And Speaking of Inclusion…

thoughtful teen boy in shadow 2

You have come to know that all programs here at JF&CS champion helping individuals achieve their greatest potential and self-sufficiency no matter who they are or where they come from. Diversity and inclusion are values we promote every day, not just at annual meetings. As supporters of our work, we ask you to consider the following request.

The federal Achieving a Better Life Experience (ABLE) Act of 2013 helps people living with disabilities and their families better cope with the financial burdens disabilities can bring by creating special tax-free savings accounts to fund essential expenses like housing, home modifications and special equipment, medical needs, transportation, and training and education. These accounts have limits ($14,000/year, maximum $100,000), and are not included when evaluating eligibility for social and support services such as SSI or Medicare.

We have learned that there is a way we (and you!) can build on the progress of the ABLE Act by supporting our own Senator Bob Casey’s effort to amend some provisions in the law.

The ABLE Age Adjustment Act, (S. 2704, H.R. 4813) would raise the age limit of the onset of disability to age 46. At present, a person must have been diagnosed with a disability prior to his or her 26th birthday to qualify for an ABLE Act account.

The ABLE to Work Act (S. 2702, H.R. 4795) would allow people with disabilities who are working to make annual contributions to their own ABLE account up to the Federal Poverty Level (currently $11,770) in addition to the $14,000 limit others may contribute.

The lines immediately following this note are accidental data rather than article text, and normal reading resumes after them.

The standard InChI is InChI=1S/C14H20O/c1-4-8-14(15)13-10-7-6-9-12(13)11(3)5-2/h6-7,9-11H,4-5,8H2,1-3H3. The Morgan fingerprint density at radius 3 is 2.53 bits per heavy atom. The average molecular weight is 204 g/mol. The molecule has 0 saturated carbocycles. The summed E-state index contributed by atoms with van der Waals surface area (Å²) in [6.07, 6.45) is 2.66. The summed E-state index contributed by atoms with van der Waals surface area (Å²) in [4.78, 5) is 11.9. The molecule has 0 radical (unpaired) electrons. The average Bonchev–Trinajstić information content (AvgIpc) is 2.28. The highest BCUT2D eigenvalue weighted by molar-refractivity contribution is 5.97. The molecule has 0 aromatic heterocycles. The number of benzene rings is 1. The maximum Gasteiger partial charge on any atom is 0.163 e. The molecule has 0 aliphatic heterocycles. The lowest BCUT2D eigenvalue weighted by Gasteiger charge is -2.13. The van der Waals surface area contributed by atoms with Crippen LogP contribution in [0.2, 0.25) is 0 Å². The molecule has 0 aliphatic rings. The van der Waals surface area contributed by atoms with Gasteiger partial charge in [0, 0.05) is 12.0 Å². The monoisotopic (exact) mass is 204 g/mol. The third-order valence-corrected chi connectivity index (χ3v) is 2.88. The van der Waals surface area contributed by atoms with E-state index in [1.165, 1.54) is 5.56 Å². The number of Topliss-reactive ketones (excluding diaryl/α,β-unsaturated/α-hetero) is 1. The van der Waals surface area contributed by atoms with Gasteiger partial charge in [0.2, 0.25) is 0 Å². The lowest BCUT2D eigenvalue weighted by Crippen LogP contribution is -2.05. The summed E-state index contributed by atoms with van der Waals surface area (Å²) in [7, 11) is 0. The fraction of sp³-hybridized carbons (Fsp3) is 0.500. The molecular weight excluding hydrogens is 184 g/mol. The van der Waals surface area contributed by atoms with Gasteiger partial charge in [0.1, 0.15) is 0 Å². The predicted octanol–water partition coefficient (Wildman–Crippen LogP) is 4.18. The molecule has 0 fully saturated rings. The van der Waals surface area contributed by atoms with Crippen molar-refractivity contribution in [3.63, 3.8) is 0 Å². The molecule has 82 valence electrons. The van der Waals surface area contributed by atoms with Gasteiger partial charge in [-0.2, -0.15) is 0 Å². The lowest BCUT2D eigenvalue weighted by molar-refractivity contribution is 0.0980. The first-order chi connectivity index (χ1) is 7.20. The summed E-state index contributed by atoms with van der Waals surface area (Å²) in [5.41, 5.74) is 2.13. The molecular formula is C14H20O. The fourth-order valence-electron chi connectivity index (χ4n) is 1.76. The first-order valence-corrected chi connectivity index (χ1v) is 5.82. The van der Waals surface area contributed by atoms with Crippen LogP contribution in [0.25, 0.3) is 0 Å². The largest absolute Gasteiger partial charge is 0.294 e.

Lastly, the ABLE Financial Planning Act (S. 2703, H.R. 4794) would allow families to roll over funds already in a 529 college savings account for a child with a disability into an ABLE Account.

Families who cope with disabilities support this bipartisan legislation because it allows more people to have ABLE Accounts, provides greater financial flexibility for families, and gives people with disabilities a role and sense of ownership in saving for their own futures – self-sufficiency and greatest potential indeed. Before the ABLE Act, people with disabilities could not qualify for most assistance programs if they (or their families) had more than $2,000 in assets, consigning them to perpetual poverty in order to receive any support.

The Jewish Federation of North America is asking those who can to help get this legislation passed by writing to their congressmen and senators. In Pennsylvania particularly, Senator Bob Casey is a leading sponsor, and they are looking to get Senator Pat Toomey to sign on. You can easily contact members of Congress online.

Supporting quality improvements in people’s lives is at the heart of all JF&CS programs. We support this legislation and hope you will too.


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